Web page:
Racism is like an invasive species. As a mindset and expression of larger cultural attitudes, it tries to overwhelm its competitors wherever it sets seed. Defining victory as someone else’s oppression, racism causes imbalance and conflict in societies in which multiple races or ethnicities of people live and work. It promotes hostility within a culture, and ultimately leads to hatred and violence.
Why are people racist? Why can’t we all just get along?
Racism and Racial Groups in America
There are many causes of racism; not all apply in all situations. Additionally, the primary victims of racism change over time. However, in the United States, racism is primarily rooted in the relative dominance of light-skinned individuals, called ’white’ people, over darker-skinned ethnic and racial minorities.
In America, white people are the dominant race in the social pecking order, as evidenced by their access to the lion’s share of wealth, education and status, and their relative insulation from racialized discrimination, stereotypes and hateful assumptions; crime, police brutality, incarceration and injustice in the criminal justice system; crumbling infrastructure, housing discrimination, environmental toxins; low-wage work, unemployment, poverty, and more.
This doesn’t mean every single white person succeeds, while every single person of color fails. Yet on the whole, white dominance is a clear and persistent trend. This pecking order means whites enjoy greater access and success on average compared to people of color – whether they realize it or not. Such benefits are known as ”white privilege.”
From Privilege to Entitlement and Racism
White privilege is a major cause of racism in the United States. As members of the dominant racial group, whites experience the privilege normally accorded their racial group as the default. Often, they are not consciously aware of these benefits. Notes the Southern Poverty Law Center, “White skin privilege is not something that white people necessarily do, create or enjoy on purpose.”
White privilege is like a mental blind spot; you can recognize it in what is not acknowledged in a situation. Both racist and non-racist white Americans are taught to ignore white privilege, social theorists say, but it is operative nonetheless.
For example, you might be a white American if:
- You buy “nude” panty hose or “flesh-colored” band-aids and they match your skin tone
- Your skin color doesn’t come up when people evaluate your financial responsibility
- Your race doesn’t seem relevant to the way you dress
- People assume you advanced professionally because of your merits
- You don’t worry about being stopped and frisked by police for no apparent reason
- You don’t worry about being perceived as a shoplifter when you patronize a business
White privilege is not exactly the same as racism, but it is at the heart of racism. It makes the sense of entitlement underlying racism possible. Because white people continually benefit from their race’s social dominance, and because these social benefits are automatic and appear to be the default, white people learn to expect white privileges. They learn to feel entitled to them because they don’t see them as privileges, but as rights.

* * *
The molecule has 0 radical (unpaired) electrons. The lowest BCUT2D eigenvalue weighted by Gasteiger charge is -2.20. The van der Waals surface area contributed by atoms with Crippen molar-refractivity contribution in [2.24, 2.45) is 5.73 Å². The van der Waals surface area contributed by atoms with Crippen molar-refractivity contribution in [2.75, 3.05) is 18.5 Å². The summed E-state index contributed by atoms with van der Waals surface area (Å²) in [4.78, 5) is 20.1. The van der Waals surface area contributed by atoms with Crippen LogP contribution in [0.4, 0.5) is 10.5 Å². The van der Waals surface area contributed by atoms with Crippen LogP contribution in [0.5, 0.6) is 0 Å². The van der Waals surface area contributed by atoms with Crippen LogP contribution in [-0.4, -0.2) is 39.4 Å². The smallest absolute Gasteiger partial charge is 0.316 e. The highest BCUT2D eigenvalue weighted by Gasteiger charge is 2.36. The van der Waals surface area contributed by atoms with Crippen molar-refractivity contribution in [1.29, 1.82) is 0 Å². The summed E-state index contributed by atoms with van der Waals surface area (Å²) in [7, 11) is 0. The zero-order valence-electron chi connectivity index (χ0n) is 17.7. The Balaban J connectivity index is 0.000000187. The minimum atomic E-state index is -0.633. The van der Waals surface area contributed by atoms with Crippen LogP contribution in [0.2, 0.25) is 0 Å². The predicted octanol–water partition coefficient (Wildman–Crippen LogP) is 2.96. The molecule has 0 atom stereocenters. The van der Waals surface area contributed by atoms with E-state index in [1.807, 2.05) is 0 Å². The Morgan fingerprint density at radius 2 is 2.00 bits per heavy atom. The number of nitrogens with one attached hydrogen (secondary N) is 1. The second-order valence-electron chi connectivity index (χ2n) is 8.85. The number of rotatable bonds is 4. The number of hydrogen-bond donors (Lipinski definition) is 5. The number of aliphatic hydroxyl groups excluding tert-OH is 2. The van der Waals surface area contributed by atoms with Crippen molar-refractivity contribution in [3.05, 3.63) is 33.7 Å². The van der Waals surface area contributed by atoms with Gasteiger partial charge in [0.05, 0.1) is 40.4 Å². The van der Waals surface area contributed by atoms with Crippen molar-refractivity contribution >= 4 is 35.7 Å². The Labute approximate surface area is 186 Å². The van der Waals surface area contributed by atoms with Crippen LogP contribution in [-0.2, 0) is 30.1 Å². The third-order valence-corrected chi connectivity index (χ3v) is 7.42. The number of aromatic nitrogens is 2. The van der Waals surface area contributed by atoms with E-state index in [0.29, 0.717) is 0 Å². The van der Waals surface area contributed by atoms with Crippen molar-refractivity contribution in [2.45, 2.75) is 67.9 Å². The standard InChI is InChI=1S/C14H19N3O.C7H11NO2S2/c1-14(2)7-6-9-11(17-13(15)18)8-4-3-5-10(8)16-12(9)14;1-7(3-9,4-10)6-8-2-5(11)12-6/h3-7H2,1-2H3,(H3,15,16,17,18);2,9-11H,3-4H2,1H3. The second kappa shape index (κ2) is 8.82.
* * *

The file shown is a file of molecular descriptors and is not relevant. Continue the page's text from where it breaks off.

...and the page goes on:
When you believe you have a right to something, you become angry when you don’t get it. This is the root of white racism in America. Sometimes, whites don’t get the job they want. Sometimes, they don’t get into the college they prefer. Sometimes, they are ‘forced’ to listen to “thug music” at a gas station. When a minority receives a social benefit instead of a white person, it can provoke white rage due the underlying sense of racial entitlement.
When a white person receives a social benefit, it is invisible. Racist whites don’t get upset over racial injustice unless their own sense of entitlement has been violated. Contrary to racist assertions, people of color do not have a sense of racial entitlement. Confronted with a world biased against them, they only feel threatened.
Racial Reconciliation: Welcome Back To Society
Despite racist assertions, white entitlement is the prevailing source of unfairness – not affirmative action, nor any other partial effort to reduce society’s built-in white bias.
White people inherit the seeds of entitlement through the culture. But as individuals, each white person may choose to cultivate these seeds or leave them be. Courageous anti-racist white individuals go even further, joining together to smother the seeds of racism before they sprout into an invasive species that wipes out social peace.
Many white people deny instances of white privilege simply because they do not want to be considered racist. This is a positive attitude to start with, but it is necessary to move beyond it.
White Americans must set aside their egos and explicitly acknowledge that they do, in fact, benefit from white privilege. Overcoming the common denial of white privilege is a key first step in the movement to roll back American racism in the name of fairness and democracy.